Saturday, November 07, 2009

Soviet-style mathematics

Via Anand Kulkarni (aka polybot) comes an interesting article in the WSJ by Masha Gessen on Grigori Perelman, Soviet-era mathematics and the question of 'big math'. The premise of the article (Masha Gessen has a book out on Perelman and the Poincare conjecture) is that special environments are needed to prove big results, and the Soviet-era mathematical enclaves fostered this environment both because of, and inspite of the Soviet political system.

It is indeed true that amazing work came out of the isolated confines of Soviet mathematical institutes, often parallel to or well before similar work in the Western world. There's a joke that goes around theoryCS circles that for every theorem proved before the 80s in the west, there's an equivalent result proved 10 years earlier by a Russian mathematician. We need look no further than the Cook-Levin theorem, the Koebe-Andreev-Thurston theorem (on circle packings), Kolmogorov-Chaitin-Solomonoff complexity (and according to some, the Cauchy-BUNYAKOVSKY-Schwarz inequality, though this is disputed).

But in the article is a more thought-provoking claim:
The flow is probably unstoppable by now: A promising graduate student in Moscow or St. Petersburg, unable to find a suitable academic adviser at home, is most likely to follow the trail to the U.S.

But the math culture they find in America, while less back-stabbing than that of the Soviet math establishment, is far from the meritocratic ideal that Russia's unofficial math world had taught them to expect. American math culture has intellectual rigor but also suffers from allegations of favoritism, small-time competitiveness, occasional plagiarism scandals, as well as the usual tenure battles, funding pressures and administrative chores that characterize American academic life. This culture offers the kinds of opportunities for professional communication that a Soviet mathematician could hardly have dreamed of, but it doesn't foster the sort of luxurious, timeless creative work that was typical of the Soviet math counterculture.

For example, the American model may not be able to produce a breakthrough like the proof of the Poincaré Conjecture, carried out by the St. Petersburg mathematician Grigory Perelman.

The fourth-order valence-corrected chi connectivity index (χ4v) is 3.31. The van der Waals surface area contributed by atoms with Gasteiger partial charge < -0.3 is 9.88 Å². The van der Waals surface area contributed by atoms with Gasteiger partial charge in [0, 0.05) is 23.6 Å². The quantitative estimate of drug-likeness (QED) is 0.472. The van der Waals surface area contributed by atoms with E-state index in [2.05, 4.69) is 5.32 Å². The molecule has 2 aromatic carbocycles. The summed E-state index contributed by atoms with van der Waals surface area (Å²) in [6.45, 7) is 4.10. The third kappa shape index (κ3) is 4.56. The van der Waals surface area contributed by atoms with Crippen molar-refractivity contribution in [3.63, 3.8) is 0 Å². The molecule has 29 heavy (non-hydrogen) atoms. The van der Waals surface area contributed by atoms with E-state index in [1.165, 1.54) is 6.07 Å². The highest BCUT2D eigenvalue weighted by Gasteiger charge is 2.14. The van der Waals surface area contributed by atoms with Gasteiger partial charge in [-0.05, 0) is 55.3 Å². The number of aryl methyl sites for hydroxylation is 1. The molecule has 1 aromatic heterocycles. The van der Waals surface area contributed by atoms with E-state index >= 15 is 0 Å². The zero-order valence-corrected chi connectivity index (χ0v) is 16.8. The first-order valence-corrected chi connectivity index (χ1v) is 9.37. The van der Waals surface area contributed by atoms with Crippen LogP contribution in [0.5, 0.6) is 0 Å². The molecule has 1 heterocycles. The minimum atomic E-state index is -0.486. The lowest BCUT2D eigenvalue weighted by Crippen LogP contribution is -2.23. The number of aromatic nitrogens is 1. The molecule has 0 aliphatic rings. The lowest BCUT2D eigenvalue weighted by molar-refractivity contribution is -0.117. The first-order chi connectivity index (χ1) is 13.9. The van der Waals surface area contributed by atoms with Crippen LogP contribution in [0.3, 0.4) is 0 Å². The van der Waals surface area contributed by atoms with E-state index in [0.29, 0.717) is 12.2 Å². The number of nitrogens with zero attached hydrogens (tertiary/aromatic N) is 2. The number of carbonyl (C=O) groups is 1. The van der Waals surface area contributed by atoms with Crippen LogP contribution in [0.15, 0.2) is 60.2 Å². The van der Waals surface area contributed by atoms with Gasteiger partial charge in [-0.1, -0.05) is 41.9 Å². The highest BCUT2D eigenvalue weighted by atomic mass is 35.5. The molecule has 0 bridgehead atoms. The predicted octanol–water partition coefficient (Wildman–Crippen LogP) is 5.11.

This is a reflection of one of the enduring myths of mathematical research, "a mathematician would be happy in jail if they had paper and pen", with a bit of the 'a mathematician is a solitary (and slightly crazy) genius'. I can see the allure in the idea: mathematics requires great concentration, and removal of distractions would surely make it easier to focus on a big problem.

But is this really impossible to achieve in the Western model of research ? After all, even Perelman's work built heavily on a program first outlined by Richard Hamilton from Columbia. Andrew Wiles proved Fermat's theorem while at Princeton. Ketan Mulmuley has been banging away at P vs NP while shuttling between Chicago and IIT Bombay (yes, I know it's not a perfect comparison because it hasn't been resolved yet). Stephen Cook proved that SAT is NP-Complete while at Toronto. And so on and so forth.

Possibly one argument in favor of the 'isolation: good' theory is that Perelman didn't need to prove himself for 6-7 years, maintain a steady stream of funding, and teach lots of classes in order to "earn" the right to study such a hard problem. It's hard to imagine a researcher in the US being able to do this before they get some kind of job security (tenure, or otherwise).

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